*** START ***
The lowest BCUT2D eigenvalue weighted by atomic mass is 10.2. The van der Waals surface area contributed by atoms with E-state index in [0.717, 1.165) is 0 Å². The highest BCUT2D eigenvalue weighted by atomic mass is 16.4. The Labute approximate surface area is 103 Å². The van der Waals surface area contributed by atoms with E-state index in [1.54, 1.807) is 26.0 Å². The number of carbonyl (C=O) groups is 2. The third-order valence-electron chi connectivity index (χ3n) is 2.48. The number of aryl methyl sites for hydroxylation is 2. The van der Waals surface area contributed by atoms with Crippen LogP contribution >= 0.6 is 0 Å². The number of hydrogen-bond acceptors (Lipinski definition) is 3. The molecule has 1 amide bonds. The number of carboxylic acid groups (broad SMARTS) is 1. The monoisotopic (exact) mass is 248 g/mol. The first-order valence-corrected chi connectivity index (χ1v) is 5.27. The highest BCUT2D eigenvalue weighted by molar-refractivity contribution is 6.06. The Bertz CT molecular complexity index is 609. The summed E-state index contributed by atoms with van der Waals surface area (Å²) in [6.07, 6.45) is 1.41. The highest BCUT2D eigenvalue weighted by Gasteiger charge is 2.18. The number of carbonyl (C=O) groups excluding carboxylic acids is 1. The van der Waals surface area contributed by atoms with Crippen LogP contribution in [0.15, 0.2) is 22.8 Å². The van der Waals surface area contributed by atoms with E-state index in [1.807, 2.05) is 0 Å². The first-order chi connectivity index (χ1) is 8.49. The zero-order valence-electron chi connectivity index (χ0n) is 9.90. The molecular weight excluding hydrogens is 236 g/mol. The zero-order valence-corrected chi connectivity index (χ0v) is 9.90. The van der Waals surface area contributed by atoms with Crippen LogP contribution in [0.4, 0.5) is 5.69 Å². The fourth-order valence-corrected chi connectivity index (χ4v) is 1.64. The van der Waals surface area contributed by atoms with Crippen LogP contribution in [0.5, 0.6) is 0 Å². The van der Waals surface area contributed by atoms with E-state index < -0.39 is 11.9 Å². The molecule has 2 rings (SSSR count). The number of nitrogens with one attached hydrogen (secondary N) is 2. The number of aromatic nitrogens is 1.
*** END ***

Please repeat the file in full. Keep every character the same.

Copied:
The lowest BCUT2D eigenvalue weighted by atomic mass is 10.2. The van der Waals surface area contributed by atoms with E-state index in [0.717, 1.165) is 0 Å². The highest BCUT2D eigenvalue weighted by atomic mass is 16.4. The Labute approximate surface area is 103 Å². The van der Waals surface area contributed by atoms with E-state index in [1.54, 1.807) is 26.0 Å². The number of carbonyl (C=O) groups is 2. The third-order valence-electron chi connectivity index (χ3n) is 2.48. The number of aryl methyl sites for hydroxylation is 2. The van der Waals surface area contributed by atoms with Crippen LogP contribution >= 0.6 is 0 Å². The number of hydrogen-bond acceptors (Lipinski definition) is 3. The molecule has 1 amide bonds. The number of carboxylic acid groups (broad SMARTS) is 1. The monoisotopic (exact) mass is 248 g/mol. The first-order valence-corrected chi connectivity index (χ1v) is 5.27. The highest BCUT2D eigenvalue weighted by molar-refractivity contribution is 6.06. The Bertz CT molecular complexity index is 609. The summed E-state index contributed by atoms with van der Waals surface area (Å²) in [6.07, 6.45) is 1.41. The highest BCUT2D eigenvalue weighted by Gasteiger charge is 2.18. The number of carbonyl (C=O) groups excluding carboxylic acids is 1. The van der Waals surface area contributed by atoms with Crippen LogP contribution in [0.15, 0.2) is 22.8 Å². The van der Waals surface area contributed by atoms with E-state index in [1.807, 2.05) is 0 Å². The first-order chi connectivity index (χ1) is 8.49. The zero-order valence-electron chi connectivity index (χ0n) is 9.90. The molecular weight excluding hydrogens is 236 g/mol. The zero-order valence-corrected chi connectivity index (χ0v) is 9.90. The van der Waals surface area contributed by atoms with Crippen LogP contribution in [0.4, 0.5) is 5.69 Å². The fourth-order valence-corrected chi connectivity index (χ4v) is 1.64. The van der Waals surface area contributed by atoms with Crippen LogP contribution in [0.5, 0.6) is 0 Å². The van der Waals surface area contributed by atoms with E-state index < -0.39 is 11.9 Å². The molecule has 2 rings (SSSR count). The number of nitrogens with one attached hydrogen (secondary N) is 2. The number of aromatic nitrogens is 1.